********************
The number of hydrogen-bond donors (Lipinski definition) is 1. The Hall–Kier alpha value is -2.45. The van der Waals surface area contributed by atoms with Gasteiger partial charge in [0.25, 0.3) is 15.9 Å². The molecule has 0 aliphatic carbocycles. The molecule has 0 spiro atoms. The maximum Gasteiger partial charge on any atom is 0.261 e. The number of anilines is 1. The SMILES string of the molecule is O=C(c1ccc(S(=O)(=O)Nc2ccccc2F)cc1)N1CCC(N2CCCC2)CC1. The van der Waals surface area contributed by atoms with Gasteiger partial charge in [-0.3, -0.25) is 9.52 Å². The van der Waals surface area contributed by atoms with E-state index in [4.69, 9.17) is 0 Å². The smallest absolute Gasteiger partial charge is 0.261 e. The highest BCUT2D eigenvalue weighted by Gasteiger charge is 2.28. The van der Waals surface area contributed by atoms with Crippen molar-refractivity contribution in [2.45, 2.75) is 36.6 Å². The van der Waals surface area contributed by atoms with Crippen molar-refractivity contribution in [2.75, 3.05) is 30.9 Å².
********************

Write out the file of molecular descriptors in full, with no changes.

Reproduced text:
The number of hydrogen-bond donors (Lipinski definition) is 1. The Hall–Kier alpha value is -2.45. The van der Waals surface area contributed by atoms with Gasteiger partial charge in [0.25, 0.3) is 15.9 Å². The molecule has 0 aliphatic carbocycles. The molecule has 0 spiro atoms. The maximum Gasteiger partial charge on any atom is 0.261 e. The number of anilines is 1. The SMILES string of the molecule is O=C(c1ccc(S(=O)(=O)Nc2ccccc2F)cc1)N1CCC(N2CCCC2)CC1. The van der Waals surface area contributed by atoms with Gasteiger partial charge in [-0.3, -0.25) is 9.52 Å². The van der Waals surface area contributed by atoms with E-state index in [4.69, 9.17) is 0 Å². The smallest absolute Gasteiger partial charge is 0.261 e. The highest BCUT2D eigenvalue weighted by Gasteiger charge is 2.28. The van der Waals surface area contributed by atoms with Crippen molar-refractivity contribution in [2.45, 2.75) is 36.6 Å². The van der Waals surface area contributed by atoms with Crippen molar-refractivity contribution in [2.75, 3.05) is 30.9 Å².